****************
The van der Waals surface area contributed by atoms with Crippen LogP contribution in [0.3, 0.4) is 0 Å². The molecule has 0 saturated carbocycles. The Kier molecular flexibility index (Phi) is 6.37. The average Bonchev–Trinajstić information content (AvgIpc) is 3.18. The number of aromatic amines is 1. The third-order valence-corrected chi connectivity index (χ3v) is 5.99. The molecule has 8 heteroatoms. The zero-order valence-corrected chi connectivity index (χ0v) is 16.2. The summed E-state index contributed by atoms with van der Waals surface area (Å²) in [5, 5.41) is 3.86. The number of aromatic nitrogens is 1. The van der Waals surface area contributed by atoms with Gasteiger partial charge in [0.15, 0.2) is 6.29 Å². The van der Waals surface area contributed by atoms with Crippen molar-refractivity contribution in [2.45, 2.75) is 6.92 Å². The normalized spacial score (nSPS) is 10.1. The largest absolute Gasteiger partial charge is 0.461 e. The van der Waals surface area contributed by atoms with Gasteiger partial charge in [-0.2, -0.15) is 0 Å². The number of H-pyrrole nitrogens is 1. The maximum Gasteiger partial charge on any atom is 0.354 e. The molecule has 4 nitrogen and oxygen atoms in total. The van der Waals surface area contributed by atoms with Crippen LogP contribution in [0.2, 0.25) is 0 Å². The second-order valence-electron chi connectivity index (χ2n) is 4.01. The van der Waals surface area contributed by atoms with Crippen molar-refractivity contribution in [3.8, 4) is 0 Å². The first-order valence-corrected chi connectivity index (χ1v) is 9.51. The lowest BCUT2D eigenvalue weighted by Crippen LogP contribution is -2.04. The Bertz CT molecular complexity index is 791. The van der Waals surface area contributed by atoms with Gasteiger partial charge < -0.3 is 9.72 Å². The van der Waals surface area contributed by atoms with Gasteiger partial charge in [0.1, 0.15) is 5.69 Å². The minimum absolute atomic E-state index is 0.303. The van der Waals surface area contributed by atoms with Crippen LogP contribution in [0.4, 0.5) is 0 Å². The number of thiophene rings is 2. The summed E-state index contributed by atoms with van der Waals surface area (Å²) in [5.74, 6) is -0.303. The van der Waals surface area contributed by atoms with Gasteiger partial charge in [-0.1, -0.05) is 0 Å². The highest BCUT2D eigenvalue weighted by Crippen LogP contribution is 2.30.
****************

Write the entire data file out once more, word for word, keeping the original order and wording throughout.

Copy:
The van der Waals surface area contributed by atoms with Crippen LogP contribution in [0.3, 0.4) is 0 Å². The molecule has 0 saturated carbocycles. The Kier molecular flexibility index (Phi) is 6.37. The average Bonchev–Trinajstić information content (AvgIpc) is 3.18. The number of aromatic amines is 1. The third-order valence-corrected chi connectivity index (χ3v) is 5.99. The molecule has 8 heteroatoms. The zero-order valence-corrected chi connectivity index (χ0v) is 16.2. The summed E-state index contributed by atoms with van der Waals surface area (Å²) in [5, 5.41) is 3.86. The number of aromatic nitrogens is 1. The van der Waals surface area contributed by atoms with Gasteiger partial charge in [0.15, 0.2) is 6.29 Å². The van der Waals surface area contributed by atoms with Crippen molar-refractivity contribution in [2.45, 2.75) is 6.92 Å². The normalized spacial score (nSPS) is 10.1. The largest absolute Gasteiger partial charge is 0.461 e. The van der Waals surface area contributed by atoms with Gasteiger partial charge in [-0.2, -0.15) is 0 Å². The number of H-pyrrole nitrogens is 1. The maximum Gasteiger partial charge on any atom is 0.354 e. The molecule has 4 nitrogen and oxygen atoms in total. The van der Waals surface area contributed by atoms with Crippen LogP contribution in [0.2, 0.25) is 0 Å². The second-order valence-electron chi connectivity index (χ2n) is 4.01. The van der Waals surface area contributed by atoms with Crippen molar-refractivity contribution in [3.8, 4) is 0 Å². The first-order valence-corrected chi connectivity index (χ1v) is 9.51. The lowest BCUT2D eigenvalue weighted by Crippen LogP contribution is -2.04. The Bertz CT molecular complexity index is 791. The van der Waals surface area contributed by atoms with Gasteiger partial charge < -0.3 is 9.72 Å². The van der Waals surface area contributed by atoms with Gasteiger partial charge in [0.1, 0.15) is 5.69 Å². The minimum absolute atomic E-state index is 0.303. The van der Waals surface area contributed by atoms with Crippen LogP contribution in [0.4, 0.5) is 0 Å². The number of thiophene rings is 2. The summed E-state index contributed by atoms with van der Waals surface area (Å²) in [5.74, 6) is -0.303. The van der Waals surface area contributed by atoms with Gasteiger partial charge in [-0.1, -0.05) is 0 Å². The highest BCUT2D eigenvalue weighted by Crippen LogP contribution is 2.30.